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Catholic Activity: Responsibilities of Parents with Children in Public Schools


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Because Catholics must build and maintain schools without state aid, and also because we constitute a very small minority in some sections of the country, parochial schooling may not be available in your community. Nevertheless you should see that your children obtain adequate religious instruction and training. What is not presented in this book is the choice of home schooling.


First, you should co-operate fully by sending your youngsters to catechism classes at your church. From their earliest days, teach them that these classes are of the utmost importance for both their earthly happiness and the salvation of their souls.

Secondly, try to compensate at home for their loss of religious training at school. Apply the suggestions offered in the chapter on "Religious Practices in Your Home," frequent the sacraments with your children, encourage discussions on religious subjects, and make certain that they faithfully fulfill the assignments given at catechism school.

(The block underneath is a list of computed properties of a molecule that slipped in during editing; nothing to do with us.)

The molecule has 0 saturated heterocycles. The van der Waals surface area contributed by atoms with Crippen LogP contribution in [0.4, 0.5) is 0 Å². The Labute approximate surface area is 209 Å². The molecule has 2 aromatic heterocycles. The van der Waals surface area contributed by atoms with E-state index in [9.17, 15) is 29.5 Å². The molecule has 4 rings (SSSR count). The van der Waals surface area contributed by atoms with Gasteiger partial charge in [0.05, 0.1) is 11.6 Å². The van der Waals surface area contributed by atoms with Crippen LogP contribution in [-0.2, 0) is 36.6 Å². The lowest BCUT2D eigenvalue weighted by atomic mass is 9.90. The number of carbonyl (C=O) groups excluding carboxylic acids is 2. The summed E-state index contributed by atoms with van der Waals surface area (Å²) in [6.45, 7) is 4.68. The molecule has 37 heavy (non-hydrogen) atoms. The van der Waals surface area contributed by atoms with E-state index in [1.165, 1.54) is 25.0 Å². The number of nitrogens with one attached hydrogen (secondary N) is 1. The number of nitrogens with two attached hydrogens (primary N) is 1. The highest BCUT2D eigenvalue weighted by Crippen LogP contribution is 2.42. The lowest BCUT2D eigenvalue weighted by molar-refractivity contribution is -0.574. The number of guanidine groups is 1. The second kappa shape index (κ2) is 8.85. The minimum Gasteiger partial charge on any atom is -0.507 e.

Thirdly, remain alert for indications that they may be unduly influenced by non-Catholic thinking. In communities heavily populated by those outside the faith, Catholic children seem to be especially subject to the fallacy that "one religion is as good as another." Once this idea is accepted it is an easy step into a mixed marriage and the loss of faith. You can help counteract this influence by impressing upon your child that the Church's unbroken line of authority extends back to St. Peter, whom Our Lord designated as the founder of His true Church.

Since you may be obliged to answer many questions which your children are asked by non-Catholic schoolmates, or to refute misstatements which your children hear, you might do well to equip yourself with literature that rebuts objections that non-Catholics raise against Church teaching. An excellent and inexpensive aid is the three-volume set, Radio Replies, consisting of answers to more than 4,000 questions asked of Catholic preachers. The book is published in a paper-cover edition by Fathers Rumble and Carty of the Radio Replies Press Society, St. Paul, Minn.

Finally, if your child attends a non-Catholic high school or college, strongly urge him to join the Newman Club, if one is in operation, or even to help start one. A Newman Club is an organization of Catholic students in a non-Catholic school. Through courses of instructions and social activities, it helps to strengthen the Catholic student against influences which tend to draw him away from the faith, and also helps him to form friendships with other Catholic boys and girls. Membership in a Newman Club often makes the difference between a student's maintaining the faith and losing it.

Activity Source: Catholic Family Handbook, The by Rev. George A. Kelly, Random House, Inc., New York, 1959

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